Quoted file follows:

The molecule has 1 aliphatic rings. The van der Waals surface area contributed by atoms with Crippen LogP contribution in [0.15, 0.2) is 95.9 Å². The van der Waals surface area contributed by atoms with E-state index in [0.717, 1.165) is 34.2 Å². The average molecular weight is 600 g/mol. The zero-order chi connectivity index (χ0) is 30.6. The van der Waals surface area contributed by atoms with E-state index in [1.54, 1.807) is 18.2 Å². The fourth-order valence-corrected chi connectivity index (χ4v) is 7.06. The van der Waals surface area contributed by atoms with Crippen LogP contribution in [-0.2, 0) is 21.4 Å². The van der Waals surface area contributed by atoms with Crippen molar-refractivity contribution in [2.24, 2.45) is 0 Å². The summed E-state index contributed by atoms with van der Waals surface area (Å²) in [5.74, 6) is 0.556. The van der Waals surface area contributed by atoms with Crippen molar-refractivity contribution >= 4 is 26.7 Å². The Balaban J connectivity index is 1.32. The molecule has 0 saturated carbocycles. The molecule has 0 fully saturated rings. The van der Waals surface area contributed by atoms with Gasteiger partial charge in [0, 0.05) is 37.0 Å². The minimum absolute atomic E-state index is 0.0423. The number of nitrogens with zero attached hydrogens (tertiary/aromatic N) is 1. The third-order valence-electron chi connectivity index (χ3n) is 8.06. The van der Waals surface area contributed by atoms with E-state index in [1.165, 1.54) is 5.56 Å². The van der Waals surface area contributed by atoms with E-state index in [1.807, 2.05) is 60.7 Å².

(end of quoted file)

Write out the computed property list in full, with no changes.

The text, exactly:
The molecule has 1 aliphatic rings. The van der Waals surface area contributed by atoms with Crippen LogP contribution in [0.15, 0.2) is 95.9 Å². The van der Waals surface area contributed by atoms with E-state index in [0.717, 1.165) is 34.2 Å². The average molecular weight is 600 g/mol. The zero-order chi connectivity index (χ0) is 30.6. The van der Waals surface area contributed by atoms with E-state index in [1.54, 1.807) is 18.2 Å². The fourth-order valence-corrected chi connectivity index (χ4v) is 7.06. The van der Waals surface area contributed by atoms with Crippen LogP contribution in [-0.2, 0) is 21.4 Å². The van der Waals surface area contributed by atoms with Crippen molar-refractivity contribution in [2.24, 2.45) is 0 Å². The summed E-state index contributed by atoms with van der Waals surface area (Å²) in [5.74, 6) is 0.556. The van der Waals surface area contributed by atoms with Crippen molar-refractivity contribution >= 4 is 26.7 Å². The Balaban J connectivity index is 1.32. The molecule has 0 saturated carbocycles. The molecule has 0 fully saturated rings. The van der Waals surface area contributed by atoms with Gasteiger partial charge in [0, 0.05) is 37.0 Å². The minimum absolute atomic E-state index is 0.0423. The number of nitrogens with zero attached hydrogens (tertiary/aromatic N) is 1. The third-order valence-electron chi connectivity index (χ3n) is 8.06. The van der Waals surface area contributed by atoms with E-state index in [1.165, 1.54) is 5.56 Å². The van der Waals surface area contributed by atoms with E-state index in [1.807, 2.05) is 60.7 Å².